Nathan: Yes. Could you put me through to Emma please?

I now know the names of the three people in HR, including the head.

Social Engineering call (4)

HR: Hello, Emma here.

Nathan: Hi, Emma. This is Eric from Facilities Security in building 3. I wonder if you can help me. We have had a problem here with the access card database computer. It crashed last night and some of the data for the new starters got lost. Do you know who would be able to tell who the new starters were over the last 2 weeks as their access cards will have stopped working? We need to contact them and let them know ASAP.

Emma: I can help you with this. I’ll look up the names and email them to you if that’s OK? For the last 2 weeks did you say?

Nathan: For the last 2 weeks, yes. That’s great, thanks but would it be possible to fax it as we share one computer for email and that was affected by the computer crash, too.

Emma: Yes, OK. What is your fax number? Oh, and what’s your name again?

Nathan: Mark it for the attention of Eric. I’ll have to find out the fax number for you and call you back.

Emma: OK.

Nathan: Do you know how long it will take to find out the information?

Emma: It shouldn’t take me more than 30 minutes.

Nathan: Will you be able to start working on in straight away as it’s quite urgent.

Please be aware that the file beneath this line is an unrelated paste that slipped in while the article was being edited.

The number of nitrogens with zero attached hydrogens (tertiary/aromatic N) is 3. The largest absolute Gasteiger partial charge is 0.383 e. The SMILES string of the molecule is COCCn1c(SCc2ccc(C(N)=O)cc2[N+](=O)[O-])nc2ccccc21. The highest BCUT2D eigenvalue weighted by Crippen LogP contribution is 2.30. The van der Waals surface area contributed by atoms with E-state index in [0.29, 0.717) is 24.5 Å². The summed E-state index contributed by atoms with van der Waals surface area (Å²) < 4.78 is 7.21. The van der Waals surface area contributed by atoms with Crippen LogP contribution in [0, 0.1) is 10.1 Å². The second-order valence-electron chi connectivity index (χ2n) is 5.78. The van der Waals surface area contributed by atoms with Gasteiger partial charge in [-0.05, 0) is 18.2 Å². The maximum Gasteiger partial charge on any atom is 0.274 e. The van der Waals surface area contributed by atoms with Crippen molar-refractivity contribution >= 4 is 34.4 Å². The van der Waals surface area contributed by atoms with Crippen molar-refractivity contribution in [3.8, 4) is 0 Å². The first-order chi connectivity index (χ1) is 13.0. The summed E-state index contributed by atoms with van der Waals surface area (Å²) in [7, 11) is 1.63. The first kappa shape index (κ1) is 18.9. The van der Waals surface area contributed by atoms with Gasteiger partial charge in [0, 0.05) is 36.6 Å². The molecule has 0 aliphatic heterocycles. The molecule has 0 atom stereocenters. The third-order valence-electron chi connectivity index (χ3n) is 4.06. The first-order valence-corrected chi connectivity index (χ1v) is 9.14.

Emma: I have a few things to do this morning but I should have the names this afternoon.

Nathan: That’s great, Emma. Thanks. When you’re done, would you be able to call me straight away so I can start reactivating their cards?

Emma: Yes, sure. What is your number?

Nathan: I’ll give you my mobile number that way you’re guaranteed to get me. 07970 xxxxxx.

Emma: OK, sure. I’ll call you when I have the list.

Nathan: Excellent, thanks. Really appreciate this.

Social Engineering call (5)

IT Support

Call to main switch board of organisation.

Nathan: Could you put me through to IT Support?

Reception: Connecting you… (Long wait in queue.)

IT support: Hello, can I have your LS number or your case reference?

Nathan: I’ve just got a quick question. Is that OK?

IT support: What is it?

Nathan: A guy from Reuters is trying to send me a presentation and is asking me what the maximum size is for attachments.

IT support: It’s 5MB, sir.

Nathan: That’s great, thanks. Oh, one more thing. He said it’s an .exe file and sometimes, those get blocked or something.

IT Support: He won’t be able to send an executable file as the virus scanners will stop it. Why does it need to be an exe file?

Nathan: I don’t know. How can he send it to me then? Could he zip it or something?

IT Support: Zip files are allowed, sir.